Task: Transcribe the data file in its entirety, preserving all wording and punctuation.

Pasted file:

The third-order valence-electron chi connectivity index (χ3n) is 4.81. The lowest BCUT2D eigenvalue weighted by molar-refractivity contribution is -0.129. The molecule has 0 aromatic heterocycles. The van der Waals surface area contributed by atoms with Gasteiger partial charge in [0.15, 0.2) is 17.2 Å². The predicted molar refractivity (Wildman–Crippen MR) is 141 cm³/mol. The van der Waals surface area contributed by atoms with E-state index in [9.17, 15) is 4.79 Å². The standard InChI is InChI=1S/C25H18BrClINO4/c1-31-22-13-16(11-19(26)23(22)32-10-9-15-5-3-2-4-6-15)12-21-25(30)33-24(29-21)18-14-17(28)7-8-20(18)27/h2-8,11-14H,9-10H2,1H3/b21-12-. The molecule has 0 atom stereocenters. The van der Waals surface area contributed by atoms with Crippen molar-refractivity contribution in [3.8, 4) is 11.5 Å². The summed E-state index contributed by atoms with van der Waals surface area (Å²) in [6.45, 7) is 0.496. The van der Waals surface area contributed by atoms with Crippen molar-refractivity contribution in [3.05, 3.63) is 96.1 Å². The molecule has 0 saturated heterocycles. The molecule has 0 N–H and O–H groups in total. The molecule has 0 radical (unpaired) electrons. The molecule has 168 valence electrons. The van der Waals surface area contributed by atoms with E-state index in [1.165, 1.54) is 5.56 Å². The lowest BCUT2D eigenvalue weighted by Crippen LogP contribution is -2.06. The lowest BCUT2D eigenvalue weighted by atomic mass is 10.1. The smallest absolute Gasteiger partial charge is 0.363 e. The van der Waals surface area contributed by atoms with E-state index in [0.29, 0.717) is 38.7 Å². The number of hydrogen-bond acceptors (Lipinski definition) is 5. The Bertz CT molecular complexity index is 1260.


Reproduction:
The third-order valence-electron chi connectivity index (χ3n) is 4.81. The lowest BCUT2D eigenvalue weighted by molar-refractivity contribution is -0.129. The molecule has 0 aromatic heterocycles. The van der Waals surface area contributed by atoms with Gasteiger partial charge in [0.15, 0.2) is 17.2 Å². The predicted molar refractivity (Wildman–Crippen MR) is 141 cm³/mol. The van der Waals surface area contributed by atoms with E-state index in [9.17, 15) is 4.79 Å². The standard InChI is InChI=1S/C25H18BrClINO4/c1-31-22-13-16(11-19(26)23(22)32-10-9-15-5-3-2-4-6-15)12-21-25(30)33-24(29-21)18-14-17(28)7-8-20(18)27/h2-8,11-14H,9-10H2,1H3/b21-12-. The molecule has 0 atom stereocenters. The van der Waals surface area contributed by atoms with Crippen molar-refractivity contribution in [3.8, 4) is 11.5 Å². The summed E-state index contributed by atoms with van der Waals surface area (Å²) in [6.45, 7) is 0.496. The van der Waals surface area contributed by atoms with Crippen molar-refractivity contribution in [3.05, 3.63) is 96.1 Å². The molecule has 0 saturated heterocycles. The molecule has 0 N–H and O–H groups in total. The molecule has 0 radical (unpaired) electrons. The molecule has 168 valence electrons. The van der Waals surface area contributed by atoms with E-state index in [1.165, 1.54) is 5.56 Å². The lowest BCUT2D eigenvalue weighted by Crippen LogP contribution is -2.06. The lowest BCUT2D eigenvalue weighted by atomic mass is 10.1. The smallest absolute Gasteiger partial charge is 0.363 e. The van der Waals surface area contributed by atoms with E-state index in [0.29, 0.717) is 38.7 Å². The number of hydrogen-bond acceptors (Lipinski definition) is 5. The Bertz CT molecular complexity index is 1260.